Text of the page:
Considering Colleges?Selecting and applying for college is a huge step. There is so much to think about - programs of study, testing, financial aid. Fortunately, you're not on your own. Check out MyCollege Options to help you pick the right school for you! When deciding on a college, you should start to think about potential careers. Start by exploring the Occupational Outlook Handbook or the Ohio Career Information System (OCIS) to research potential careers, salaries, education/training needed, and their outlook for the future. Use the information provided in the seniors yellow folder as a guide. Also, check out a list of Companies that Offer Tuition Reimbursement! Questions? Stop by the counseling office.Scholarship CenterAttention all students! Go to the Scholarships Section of this website for a list of scholarships that are available to you! Also, visit the CollegeBoard Scholarship Search to search for the right scholarship for you. Although the most scholarships are available for juniors and seniors, freshmen and sophomores should visit this page, too. There is something out there for everyone!Financial Aid Headquarters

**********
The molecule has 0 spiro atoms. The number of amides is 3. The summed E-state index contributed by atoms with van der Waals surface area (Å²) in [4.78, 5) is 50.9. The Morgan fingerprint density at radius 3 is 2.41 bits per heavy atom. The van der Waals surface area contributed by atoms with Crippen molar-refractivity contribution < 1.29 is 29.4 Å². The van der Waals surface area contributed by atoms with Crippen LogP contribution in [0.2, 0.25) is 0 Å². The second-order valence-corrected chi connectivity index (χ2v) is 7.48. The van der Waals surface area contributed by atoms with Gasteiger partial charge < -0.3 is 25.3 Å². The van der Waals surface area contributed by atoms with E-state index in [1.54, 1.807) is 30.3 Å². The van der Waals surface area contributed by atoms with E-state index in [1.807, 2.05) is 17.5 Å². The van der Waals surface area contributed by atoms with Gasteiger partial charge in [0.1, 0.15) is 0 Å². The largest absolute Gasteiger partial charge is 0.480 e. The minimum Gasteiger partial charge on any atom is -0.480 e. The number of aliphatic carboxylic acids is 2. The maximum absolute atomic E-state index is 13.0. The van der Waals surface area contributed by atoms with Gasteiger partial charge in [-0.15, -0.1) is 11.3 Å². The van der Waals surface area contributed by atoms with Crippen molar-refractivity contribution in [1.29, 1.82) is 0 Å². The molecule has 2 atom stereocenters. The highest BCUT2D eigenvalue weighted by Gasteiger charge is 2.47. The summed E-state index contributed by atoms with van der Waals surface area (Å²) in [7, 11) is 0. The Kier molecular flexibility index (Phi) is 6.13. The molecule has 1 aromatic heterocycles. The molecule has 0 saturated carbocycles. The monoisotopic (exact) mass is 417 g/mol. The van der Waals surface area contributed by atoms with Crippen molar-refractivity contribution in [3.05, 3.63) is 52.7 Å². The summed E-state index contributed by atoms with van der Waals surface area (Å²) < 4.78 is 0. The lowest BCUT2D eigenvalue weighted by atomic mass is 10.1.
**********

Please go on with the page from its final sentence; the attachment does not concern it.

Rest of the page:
Wondering what other types of types of aid are available beyond scholarships? Confused about the differences between subsidized and unsubsidized loans? We have the help you need! Find a detailed description of all types of financial aid on this page.Letters of Recommendation
College applications and some scholarships require you to send in letters of recommendation. These might be from teachers, your counselor, your employer, or other community members. Make sure you give careful thought to whom you ask for a letter of recommendation. You should select someone who knows you well and can write a compelling letter for you. Allow plenty of time for letters of recommendation to be written and sent. Click here for recommendation letter information and tips.Just starting out?
As a 9th and 10th grader, you will want to build your resume! You can build your resume by doing well in your classes, getting involved in school/community activities, volunteering and/or getting a job.
As a 10th and 11th grader, you will want to take the PSAT, a standardized test that prepares you for the SAT. In the spring of your 11th grade year, you will take the ACT, funded by the state. You can also take the ACT or the SAT by signing up on their websites.
Applying for college can be a confusing and involved process. Download a checklist here to help guide you through the process and keep the steps straight. If you are really confused, come down to the school counseling office and get help!College Application Tips
- Start with a blank piece of paper and write down EVERYTHING you want an admissions officer to know about you. Make sure to include more than use your GPA and test score - consider your key personality traits and characteristics
- Answer the following questions: How have you taken advantage of the challening curriculum at your school? What impediements might have affected involvement? What stimulates your enthusiasm? What do you learn on your own time? What stands out about you? What are your most definitive characteristics? How are you unique?